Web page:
Winners and losers are often sorted not by merit but by privilege (or subterfuge). And even the winners lose. Actually, all of us do, because through this overwrought culling, we’re teaching a generation of children values that stink. There are moral wages to the admissions mania, and we need to wrestle with those.

At its worst, it “corrodes the development of core aspects of young people’s ethical character, often fueling their self-interest, compromising their integrity, and depleting their capacity to either know themselves deeply or to authentically articulate their identity,” reads a draft of a new report by the Harvard Graduate School of Education’s Making Caring Common Project, which for the last few years has been a leading advocate for a less calculated and cutthroat process. “Many young people become cynical both about a system that seems unfair and divorced from their interests, and about the adults who created it.”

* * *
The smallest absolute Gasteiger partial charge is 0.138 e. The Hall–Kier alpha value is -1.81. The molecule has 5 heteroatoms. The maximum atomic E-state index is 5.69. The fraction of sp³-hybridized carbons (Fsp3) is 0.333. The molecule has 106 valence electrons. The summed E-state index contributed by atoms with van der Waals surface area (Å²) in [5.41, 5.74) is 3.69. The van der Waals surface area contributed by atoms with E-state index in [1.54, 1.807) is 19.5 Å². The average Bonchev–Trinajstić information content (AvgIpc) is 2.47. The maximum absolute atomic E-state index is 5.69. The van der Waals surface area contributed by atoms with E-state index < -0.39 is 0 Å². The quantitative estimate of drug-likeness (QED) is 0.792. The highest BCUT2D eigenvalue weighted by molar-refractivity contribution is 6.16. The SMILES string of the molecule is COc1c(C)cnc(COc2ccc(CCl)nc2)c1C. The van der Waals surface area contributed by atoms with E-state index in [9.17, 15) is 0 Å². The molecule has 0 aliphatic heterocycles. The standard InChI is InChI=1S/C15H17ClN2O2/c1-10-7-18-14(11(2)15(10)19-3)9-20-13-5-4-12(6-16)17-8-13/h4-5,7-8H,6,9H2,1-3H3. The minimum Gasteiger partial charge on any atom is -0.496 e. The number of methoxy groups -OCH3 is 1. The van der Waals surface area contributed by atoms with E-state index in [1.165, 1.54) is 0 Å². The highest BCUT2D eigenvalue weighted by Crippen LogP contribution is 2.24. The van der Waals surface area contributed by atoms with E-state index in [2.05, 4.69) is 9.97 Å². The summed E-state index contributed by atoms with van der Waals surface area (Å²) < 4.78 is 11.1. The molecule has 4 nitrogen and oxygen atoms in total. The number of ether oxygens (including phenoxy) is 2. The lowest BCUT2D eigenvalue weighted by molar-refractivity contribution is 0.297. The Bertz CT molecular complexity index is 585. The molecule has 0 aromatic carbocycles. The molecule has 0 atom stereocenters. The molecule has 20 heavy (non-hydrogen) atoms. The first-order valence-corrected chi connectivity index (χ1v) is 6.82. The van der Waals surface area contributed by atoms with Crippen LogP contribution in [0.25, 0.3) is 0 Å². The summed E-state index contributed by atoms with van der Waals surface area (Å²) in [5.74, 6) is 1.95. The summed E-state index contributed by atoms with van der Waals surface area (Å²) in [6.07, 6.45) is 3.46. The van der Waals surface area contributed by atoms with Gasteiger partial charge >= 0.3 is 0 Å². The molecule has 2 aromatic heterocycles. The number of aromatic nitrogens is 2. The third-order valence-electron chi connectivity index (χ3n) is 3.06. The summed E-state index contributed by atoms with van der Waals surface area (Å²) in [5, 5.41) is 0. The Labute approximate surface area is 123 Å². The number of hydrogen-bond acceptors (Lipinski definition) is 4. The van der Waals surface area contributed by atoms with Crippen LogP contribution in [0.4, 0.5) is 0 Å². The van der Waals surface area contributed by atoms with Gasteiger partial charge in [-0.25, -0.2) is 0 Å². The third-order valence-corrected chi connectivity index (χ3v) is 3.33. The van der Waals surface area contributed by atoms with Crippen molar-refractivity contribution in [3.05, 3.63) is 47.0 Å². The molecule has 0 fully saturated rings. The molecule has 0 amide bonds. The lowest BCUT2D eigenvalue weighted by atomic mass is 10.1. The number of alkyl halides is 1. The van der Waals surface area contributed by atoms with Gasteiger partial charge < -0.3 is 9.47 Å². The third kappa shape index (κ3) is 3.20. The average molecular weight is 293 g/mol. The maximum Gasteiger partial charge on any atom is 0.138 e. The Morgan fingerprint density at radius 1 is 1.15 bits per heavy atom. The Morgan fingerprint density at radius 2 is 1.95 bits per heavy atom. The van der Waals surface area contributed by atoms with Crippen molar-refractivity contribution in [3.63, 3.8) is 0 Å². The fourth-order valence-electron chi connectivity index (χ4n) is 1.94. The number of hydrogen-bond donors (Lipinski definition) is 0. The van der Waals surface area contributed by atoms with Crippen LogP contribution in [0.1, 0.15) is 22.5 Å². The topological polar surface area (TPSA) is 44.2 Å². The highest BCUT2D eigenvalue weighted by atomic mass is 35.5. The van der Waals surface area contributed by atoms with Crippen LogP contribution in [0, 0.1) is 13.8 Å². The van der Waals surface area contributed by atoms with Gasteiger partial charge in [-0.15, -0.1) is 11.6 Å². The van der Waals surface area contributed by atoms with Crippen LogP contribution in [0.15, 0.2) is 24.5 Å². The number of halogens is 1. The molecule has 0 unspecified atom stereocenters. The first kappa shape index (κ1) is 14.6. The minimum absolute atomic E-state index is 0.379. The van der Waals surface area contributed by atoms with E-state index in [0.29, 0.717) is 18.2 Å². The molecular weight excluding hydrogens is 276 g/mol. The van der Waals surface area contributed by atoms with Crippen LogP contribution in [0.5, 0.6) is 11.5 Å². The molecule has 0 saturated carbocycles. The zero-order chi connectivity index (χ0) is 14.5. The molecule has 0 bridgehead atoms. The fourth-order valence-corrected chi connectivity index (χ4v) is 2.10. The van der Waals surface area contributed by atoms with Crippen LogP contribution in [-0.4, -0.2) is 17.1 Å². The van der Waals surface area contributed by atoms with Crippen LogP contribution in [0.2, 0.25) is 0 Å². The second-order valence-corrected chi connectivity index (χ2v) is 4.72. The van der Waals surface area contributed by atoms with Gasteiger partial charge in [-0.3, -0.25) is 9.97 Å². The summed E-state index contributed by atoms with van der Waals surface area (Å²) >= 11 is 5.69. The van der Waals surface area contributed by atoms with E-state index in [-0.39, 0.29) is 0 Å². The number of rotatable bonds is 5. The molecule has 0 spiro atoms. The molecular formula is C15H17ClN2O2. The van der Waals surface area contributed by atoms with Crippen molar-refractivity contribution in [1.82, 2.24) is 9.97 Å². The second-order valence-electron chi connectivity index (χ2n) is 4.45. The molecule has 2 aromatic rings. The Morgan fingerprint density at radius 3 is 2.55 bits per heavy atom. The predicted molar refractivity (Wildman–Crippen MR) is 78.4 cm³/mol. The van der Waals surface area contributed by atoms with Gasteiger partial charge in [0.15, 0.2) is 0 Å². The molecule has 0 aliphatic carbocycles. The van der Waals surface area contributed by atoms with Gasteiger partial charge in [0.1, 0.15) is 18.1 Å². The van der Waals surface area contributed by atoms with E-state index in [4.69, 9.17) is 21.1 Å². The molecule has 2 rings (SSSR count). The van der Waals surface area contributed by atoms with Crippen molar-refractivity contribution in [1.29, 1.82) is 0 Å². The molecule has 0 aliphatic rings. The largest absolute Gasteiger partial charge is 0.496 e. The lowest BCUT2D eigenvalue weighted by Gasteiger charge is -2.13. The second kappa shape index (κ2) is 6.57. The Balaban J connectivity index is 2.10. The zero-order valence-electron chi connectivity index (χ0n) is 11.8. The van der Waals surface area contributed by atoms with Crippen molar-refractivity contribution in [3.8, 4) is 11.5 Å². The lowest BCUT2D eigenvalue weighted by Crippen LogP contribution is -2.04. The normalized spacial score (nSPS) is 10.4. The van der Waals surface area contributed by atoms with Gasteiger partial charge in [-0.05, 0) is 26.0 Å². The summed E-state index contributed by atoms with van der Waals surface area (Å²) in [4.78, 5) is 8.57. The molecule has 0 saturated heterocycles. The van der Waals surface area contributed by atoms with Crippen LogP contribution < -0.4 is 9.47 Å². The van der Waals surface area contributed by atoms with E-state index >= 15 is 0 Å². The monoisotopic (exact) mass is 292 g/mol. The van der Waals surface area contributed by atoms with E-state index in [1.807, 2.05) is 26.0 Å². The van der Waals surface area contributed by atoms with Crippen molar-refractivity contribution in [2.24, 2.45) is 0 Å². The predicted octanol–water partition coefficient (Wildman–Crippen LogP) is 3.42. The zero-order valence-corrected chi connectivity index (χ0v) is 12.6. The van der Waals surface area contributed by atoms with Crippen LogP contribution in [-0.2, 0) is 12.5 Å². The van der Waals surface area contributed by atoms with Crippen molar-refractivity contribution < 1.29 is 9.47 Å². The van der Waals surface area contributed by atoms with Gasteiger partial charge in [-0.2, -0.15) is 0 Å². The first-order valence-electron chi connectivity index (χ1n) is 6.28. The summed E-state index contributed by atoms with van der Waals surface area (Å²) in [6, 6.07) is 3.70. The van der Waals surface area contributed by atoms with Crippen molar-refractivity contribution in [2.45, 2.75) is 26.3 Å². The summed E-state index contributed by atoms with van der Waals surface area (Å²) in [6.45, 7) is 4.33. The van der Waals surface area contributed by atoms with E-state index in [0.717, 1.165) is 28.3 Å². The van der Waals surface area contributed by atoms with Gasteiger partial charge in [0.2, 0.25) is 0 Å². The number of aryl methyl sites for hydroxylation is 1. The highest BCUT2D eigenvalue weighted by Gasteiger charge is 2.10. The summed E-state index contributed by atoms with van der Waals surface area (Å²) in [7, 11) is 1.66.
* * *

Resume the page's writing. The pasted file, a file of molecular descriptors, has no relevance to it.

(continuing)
I was given an exclusive advance copy of the report, which will be published on Monday. Although it was written before the bribery and fraud arrests, it almost seems to have anticipated them. And it articulates the concerns that many of us have long had about the road that kids frequently travel toward the country’s most venerated and selective schools: the plotting of every major and minor step in terms of how it will look on an application; the lavish expenditures, by affluent families, on a veritable pit crew of tutors and trainers and admissions strategists; the gross overselling of accomplishments; the parental micromanaging; the working of any conceivable angle and pulling of any reachable strings.